The Birds of Feather sessions will take place in the Foyer and “Building D” classrooms, adjacent to the main conference hall. We will have a sign up board prominently in the main area to schedule sessions and add ideas.
And all day Sunday, we have Free and Open Space in Nelson Mandela Hall! Collaborate together on coding, mapping, or documentation sprints. Plan the next big thing. Unlike a Birds of a Feather session this is a non-bookable room; let’s make it a hive of activity open to all.
As if your 8am to 6pm State of the Map schedule was not social enough, we are packing your Saturday night with an officially sponsored State of the Map social event. And it will definitely be an event worth remembering as we convene both in silo and in style at the Brussels Event Brewery. Named after the huge tanks (‘silos’) of the former brewery, this multi functional industrial area will be home base for Belgian beers (aka drink), Belgian food (aka frites) and maybe a Belgian waffle or two.
Come join us after the social presentations close on Saturday, September 24th for the official State of the Map 2016 social event! The details for your fast recall:
Over the last few weeks the State of the Map team have been hard at work reviewing your session proposals. We’ve translated, we’ve read, we’ve scored, we’ve filtered, we’ve talked, we’ve listened, we’ve tweaked and we’ve debated! But most of all we’ve thoroughly enjoyed learning about your exciting OpenStreetMap projects. And we’d especially like to thank you for your input via the community survey, important input to the process.
It’s been a big challenge getting to this step. We’ve picked out the best talks but with a limit of just 44, this meant some difficult decisions had to be made. We hope you enjoy the programme of talks – to join us in Brussels don’t forget to purchase your ticket and book your accommodation.
And will soon be adding the Sunday workshops, and lightning talks. There will definitely be space for you to set up informal discussion groups (“birds of a feather” session) during the event.
Community voting for State of the Map 2016 is now OPEN! Inspired by the community that makes OSM a reality we want you (!!) to inform the conference program.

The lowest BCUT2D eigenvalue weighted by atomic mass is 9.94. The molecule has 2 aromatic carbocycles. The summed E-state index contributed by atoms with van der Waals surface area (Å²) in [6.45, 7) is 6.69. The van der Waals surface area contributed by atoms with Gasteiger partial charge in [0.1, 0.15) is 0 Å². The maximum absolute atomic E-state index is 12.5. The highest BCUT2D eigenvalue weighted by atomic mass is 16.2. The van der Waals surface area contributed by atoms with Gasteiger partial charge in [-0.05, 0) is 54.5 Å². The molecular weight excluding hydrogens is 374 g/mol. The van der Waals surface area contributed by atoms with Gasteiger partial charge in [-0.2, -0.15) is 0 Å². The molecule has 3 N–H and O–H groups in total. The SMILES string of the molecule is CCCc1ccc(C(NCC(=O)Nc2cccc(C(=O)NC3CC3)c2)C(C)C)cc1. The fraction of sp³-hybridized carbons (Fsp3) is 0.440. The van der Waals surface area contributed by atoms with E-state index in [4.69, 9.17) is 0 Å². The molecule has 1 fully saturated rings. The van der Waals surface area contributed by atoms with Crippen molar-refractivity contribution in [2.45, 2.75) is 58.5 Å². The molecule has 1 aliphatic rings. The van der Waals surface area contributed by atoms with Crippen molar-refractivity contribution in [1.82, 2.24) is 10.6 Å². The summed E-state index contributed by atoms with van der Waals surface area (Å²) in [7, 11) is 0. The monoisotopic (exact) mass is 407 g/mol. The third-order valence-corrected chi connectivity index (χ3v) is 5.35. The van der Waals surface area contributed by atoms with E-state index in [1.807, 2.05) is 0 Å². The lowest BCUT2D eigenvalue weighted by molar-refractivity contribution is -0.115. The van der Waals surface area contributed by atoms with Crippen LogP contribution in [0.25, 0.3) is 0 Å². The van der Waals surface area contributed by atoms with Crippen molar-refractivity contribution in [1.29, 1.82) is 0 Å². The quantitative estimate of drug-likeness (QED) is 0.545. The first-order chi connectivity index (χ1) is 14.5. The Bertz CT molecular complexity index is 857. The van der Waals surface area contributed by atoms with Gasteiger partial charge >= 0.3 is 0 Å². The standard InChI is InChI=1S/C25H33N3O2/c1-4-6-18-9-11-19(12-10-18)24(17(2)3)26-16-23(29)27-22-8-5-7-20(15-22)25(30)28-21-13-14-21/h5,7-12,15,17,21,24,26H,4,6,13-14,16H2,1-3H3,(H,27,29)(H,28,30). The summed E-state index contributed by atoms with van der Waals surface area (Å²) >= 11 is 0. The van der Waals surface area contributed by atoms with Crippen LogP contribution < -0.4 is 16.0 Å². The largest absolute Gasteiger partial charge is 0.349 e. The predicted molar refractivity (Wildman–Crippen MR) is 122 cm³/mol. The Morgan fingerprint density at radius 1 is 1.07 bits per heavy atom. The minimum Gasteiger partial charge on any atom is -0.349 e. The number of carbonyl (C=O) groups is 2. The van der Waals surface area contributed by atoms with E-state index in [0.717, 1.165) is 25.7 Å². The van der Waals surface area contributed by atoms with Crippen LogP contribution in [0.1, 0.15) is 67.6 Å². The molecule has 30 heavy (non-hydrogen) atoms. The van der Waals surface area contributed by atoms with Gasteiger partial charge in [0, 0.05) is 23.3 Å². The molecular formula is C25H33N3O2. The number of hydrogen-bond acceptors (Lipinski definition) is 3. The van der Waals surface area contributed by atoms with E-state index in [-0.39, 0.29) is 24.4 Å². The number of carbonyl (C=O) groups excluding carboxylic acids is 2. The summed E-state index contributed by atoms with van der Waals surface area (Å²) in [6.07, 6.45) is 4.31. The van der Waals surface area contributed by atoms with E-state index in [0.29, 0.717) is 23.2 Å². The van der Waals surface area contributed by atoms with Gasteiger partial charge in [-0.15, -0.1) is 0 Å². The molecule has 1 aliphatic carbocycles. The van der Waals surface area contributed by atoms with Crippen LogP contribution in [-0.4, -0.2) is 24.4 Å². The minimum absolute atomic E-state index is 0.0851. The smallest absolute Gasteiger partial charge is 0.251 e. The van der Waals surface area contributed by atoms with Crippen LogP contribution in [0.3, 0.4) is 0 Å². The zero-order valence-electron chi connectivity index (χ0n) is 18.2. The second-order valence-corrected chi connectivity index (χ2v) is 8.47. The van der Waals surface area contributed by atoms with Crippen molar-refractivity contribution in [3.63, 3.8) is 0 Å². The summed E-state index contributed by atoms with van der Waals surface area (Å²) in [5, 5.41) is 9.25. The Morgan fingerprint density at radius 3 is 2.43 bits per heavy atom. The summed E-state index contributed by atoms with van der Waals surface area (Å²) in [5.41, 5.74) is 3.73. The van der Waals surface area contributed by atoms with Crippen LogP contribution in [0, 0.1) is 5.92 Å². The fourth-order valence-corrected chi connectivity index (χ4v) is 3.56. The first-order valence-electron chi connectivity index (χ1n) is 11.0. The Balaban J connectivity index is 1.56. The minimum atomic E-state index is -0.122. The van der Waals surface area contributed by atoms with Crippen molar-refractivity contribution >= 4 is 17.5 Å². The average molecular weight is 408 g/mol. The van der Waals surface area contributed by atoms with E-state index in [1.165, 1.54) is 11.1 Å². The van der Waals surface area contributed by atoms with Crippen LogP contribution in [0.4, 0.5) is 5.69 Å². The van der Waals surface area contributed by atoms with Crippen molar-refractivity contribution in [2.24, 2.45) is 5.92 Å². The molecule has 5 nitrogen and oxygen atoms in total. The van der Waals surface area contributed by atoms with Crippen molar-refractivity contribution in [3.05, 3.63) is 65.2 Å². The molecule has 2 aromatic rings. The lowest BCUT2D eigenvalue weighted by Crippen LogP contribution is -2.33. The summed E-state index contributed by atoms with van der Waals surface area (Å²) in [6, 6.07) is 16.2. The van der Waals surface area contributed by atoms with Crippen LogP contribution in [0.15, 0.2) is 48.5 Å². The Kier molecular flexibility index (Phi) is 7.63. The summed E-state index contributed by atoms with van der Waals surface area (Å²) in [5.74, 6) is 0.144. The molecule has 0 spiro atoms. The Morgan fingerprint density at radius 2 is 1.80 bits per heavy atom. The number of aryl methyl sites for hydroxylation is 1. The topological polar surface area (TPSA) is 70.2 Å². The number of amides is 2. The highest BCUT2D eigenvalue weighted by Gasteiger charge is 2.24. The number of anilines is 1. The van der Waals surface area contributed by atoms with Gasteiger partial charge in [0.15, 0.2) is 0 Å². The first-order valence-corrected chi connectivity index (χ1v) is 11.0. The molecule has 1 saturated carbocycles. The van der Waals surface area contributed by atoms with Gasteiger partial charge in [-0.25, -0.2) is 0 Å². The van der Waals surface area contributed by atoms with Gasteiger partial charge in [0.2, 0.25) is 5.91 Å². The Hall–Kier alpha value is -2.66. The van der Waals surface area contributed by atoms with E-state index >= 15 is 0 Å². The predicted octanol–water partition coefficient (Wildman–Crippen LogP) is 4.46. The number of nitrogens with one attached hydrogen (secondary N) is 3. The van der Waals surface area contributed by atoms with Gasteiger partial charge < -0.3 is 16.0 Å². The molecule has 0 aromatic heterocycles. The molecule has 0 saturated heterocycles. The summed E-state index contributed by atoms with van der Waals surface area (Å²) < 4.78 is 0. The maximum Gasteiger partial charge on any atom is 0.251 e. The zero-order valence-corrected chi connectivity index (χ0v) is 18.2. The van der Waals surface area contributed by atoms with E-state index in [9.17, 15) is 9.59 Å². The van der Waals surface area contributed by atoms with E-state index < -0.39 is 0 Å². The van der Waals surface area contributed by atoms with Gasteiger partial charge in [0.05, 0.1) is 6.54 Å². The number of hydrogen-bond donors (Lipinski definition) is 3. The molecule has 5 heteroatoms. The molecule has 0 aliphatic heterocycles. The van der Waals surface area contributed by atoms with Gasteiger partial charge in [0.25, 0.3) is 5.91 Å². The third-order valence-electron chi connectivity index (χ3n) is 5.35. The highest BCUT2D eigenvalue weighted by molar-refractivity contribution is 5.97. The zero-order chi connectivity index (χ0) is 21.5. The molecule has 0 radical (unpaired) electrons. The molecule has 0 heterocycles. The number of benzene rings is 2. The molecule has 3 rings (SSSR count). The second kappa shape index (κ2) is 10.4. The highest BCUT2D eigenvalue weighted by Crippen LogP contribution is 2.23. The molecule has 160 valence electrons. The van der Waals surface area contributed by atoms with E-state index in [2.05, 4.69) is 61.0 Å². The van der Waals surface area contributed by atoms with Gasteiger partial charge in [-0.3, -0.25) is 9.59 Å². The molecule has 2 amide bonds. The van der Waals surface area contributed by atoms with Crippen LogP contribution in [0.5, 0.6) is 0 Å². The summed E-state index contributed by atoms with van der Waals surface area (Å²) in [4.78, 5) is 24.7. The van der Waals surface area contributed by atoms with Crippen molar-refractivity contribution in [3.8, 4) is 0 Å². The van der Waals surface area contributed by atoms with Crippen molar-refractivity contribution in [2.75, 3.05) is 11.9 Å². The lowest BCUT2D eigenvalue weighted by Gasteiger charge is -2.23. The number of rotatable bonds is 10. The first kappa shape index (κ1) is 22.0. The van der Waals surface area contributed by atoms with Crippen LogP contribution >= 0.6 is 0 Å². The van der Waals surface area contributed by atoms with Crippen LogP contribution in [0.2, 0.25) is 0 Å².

Community voting means you now have a say in the talks that mark this historic conference. To participate in the vote, please head over to the survey site.
After you click the link, we will ask you to prove you’re not a robot. You can provide us with your OSM username to help us with spam detection. You’ll then get a huge page of talks to rate, sorted at random. Feel free to rate as many as you like. Just don’t leave the page open for too long, as your session might time out. When you’re tired of it, just scroll down, hit Next until you can Submit your answers.
This is a breakdown of what it all means:
Voting will be open until June 10. We want to hear from the community but also know your privacy is paramount. Your vote can be anonymous if you wish, and will always be confidential.
You matter in the creation of OpenStreetMap and we want your voice to be heard in the creation of its conference. So vote!
The open source survey tool is kindly hosted by Made4it (http://www.made4it.be/), a Belgian data analysis and market research company.
Some secondary services like the wiki may be affected by maintenance this weekend. Following this weekend, OpenStreetMap users may experience some slow uploads due to continued tuning after our recent database move.
On Monday May 9, our Operation Team smoothly moved the master OSM database server to Bytemark hosting, from Imperial College. Setting up multiple data center redundancy avoided further downtime due to planned power testing and maintenance at the Imperial data centre.
Over the weekend, we are switching some additional services to Bytemark, due to that power maintenance at Imperial. Primary OSM services will be operational, but the Wiki will be in read-only mode during this time. The slow uploads are a known issue, and are being addressed following the maintenance this weekend. More details on the talk mailing list.